Wednesday, October 03, 2007

Parental Leave issue is another good example of the need for objective web rendition



Last week there was discussion of mandatory paid family leave, which I wrote about in some detail here.

Paid maternity leave is the kind of issue that illustrates why I think a well-recognized Internet repository of both political opinions and supporting facts would be a good thing to develop. I’ve discussed how this should work on numerous previous postings, such as one Monday on my information technology blog, here. There is more discussion of related issues on this blog Sept. 22.

What tends to happen with an issue like this is that a group of people who would benefit from a public policy change have lobbyists represent them, and the various lobbying and political advocacy or political action groups mass email (or snail mail) their constituents and ask them to write their representatives (usually Congressmen) with one-issue form letters. Of course, it’s easy for any one affected to demonstrate the benefits that a public policy change would bring for them. The other side of the fence, of course, is that someone else (not in the constituent group) must “pay” or “sacrifice” for this benefit, at least most of the time. A lot of times, these “others” will be diffuse and it is not easy to see what the cost of the policy change to them could be.

A “political opinion” database, if it is well known, professional, and easy to navigate to get back to original facts, will, by its very existence, make it harder for politicians to get away with bending to special interests. “Mr. Smith Goes to Washington” (as in the 1939 Frank Capra film from Columbia) without the risk of being framed.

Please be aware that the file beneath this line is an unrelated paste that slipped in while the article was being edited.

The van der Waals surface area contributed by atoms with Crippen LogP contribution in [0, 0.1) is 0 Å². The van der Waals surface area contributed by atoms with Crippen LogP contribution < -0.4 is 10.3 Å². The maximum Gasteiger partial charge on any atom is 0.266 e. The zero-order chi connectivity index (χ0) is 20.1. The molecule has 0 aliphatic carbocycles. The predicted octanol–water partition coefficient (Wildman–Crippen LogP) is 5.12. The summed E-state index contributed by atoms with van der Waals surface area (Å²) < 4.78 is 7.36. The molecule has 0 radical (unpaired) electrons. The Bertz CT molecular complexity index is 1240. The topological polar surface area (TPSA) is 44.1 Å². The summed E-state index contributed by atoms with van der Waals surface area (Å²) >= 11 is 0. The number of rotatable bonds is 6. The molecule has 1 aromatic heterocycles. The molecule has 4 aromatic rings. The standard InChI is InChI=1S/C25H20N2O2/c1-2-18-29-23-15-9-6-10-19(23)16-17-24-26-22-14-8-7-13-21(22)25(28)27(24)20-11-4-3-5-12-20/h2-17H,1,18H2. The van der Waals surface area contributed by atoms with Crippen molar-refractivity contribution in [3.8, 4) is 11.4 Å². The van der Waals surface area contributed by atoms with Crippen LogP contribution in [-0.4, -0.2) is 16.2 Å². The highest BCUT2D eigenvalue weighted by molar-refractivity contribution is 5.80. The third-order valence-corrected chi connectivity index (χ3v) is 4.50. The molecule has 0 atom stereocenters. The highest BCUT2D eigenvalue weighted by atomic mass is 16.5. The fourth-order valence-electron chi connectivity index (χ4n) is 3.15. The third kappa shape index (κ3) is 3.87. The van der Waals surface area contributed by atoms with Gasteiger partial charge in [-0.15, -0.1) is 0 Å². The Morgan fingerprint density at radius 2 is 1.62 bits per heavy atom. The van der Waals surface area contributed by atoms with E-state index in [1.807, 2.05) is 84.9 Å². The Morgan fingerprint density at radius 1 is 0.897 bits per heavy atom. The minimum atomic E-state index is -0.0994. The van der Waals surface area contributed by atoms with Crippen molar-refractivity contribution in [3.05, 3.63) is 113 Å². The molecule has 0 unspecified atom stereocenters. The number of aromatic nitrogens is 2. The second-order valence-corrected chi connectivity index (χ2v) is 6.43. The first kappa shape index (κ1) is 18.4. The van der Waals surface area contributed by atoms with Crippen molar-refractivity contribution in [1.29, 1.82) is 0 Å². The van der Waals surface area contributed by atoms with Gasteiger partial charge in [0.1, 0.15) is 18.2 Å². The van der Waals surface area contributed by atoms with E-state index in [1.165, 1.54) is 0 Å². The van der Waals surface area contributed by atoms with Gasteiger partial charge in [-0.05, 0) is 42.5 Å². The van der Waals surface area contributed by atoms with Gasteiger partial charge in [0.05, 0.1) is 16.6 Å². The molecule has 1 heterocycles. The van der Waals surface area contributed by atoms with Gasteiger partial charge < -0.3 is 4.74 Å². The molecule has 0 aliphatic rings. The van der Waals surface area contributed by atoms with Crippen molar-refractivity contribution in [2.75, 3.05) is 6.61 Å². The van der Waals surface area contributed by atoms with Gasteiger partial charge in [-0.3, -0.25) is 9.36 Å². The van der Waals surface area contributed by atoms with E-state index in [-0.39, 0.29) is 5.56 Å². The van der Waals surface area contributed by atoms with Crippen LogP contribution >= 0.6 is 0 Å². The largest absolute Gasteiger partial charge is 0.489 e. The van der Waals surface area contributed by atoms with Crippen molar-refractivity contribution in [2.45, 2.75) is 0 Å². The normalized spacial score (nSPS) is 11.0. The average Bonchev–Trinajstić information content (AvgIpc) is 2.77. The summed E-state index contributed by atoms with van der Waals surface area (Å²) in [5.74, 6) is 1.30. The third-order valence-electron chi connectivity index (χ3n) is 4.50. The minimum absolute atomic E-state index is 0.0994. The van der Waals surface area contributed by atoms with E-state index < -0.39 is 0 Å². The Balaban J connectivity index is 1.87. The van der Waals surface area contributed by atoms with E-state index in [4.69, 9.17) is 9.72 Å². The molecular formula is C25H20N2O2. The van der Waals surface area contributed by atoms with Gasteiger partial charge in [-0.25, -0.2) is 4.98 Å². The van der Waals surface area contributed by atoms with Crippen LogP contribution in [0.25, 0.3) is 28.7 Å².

Wikipedia and similar compendiums, by being encyclopedias, must stick to “facts”. Nevertheless, a purely factual presentation of an issue (with no opinionated editorializing) can lead to an interesting perspective, particularly with an issue like maternity leave. I tried keying in “maternity leave” into Wikipedia, and got redirected to an article called “parental leave” (that would logically include paternity leave, too) and a very interesting chart giving the policies in detail for many countries. It does make us wonder how these countries make the sacrifice work. The footnotes even mention the declining birthrate problem. (It gives MomsRising as the leading pressure group.) Good job.

I’ve accumulate a huge panoply of “dots” about all of these various of issues and organized the books, websites and blogs in order to “connect” them. What I see is a disturbing totality, and I wonder how many policy makers grasp all of it. But there needs to exist a more generic way to put it out.

Picture: A Washington DC Metro ad, from another advocacy org. Other picture is a historical marker in TN for the Scopes trial on teaching evolution in public schools.

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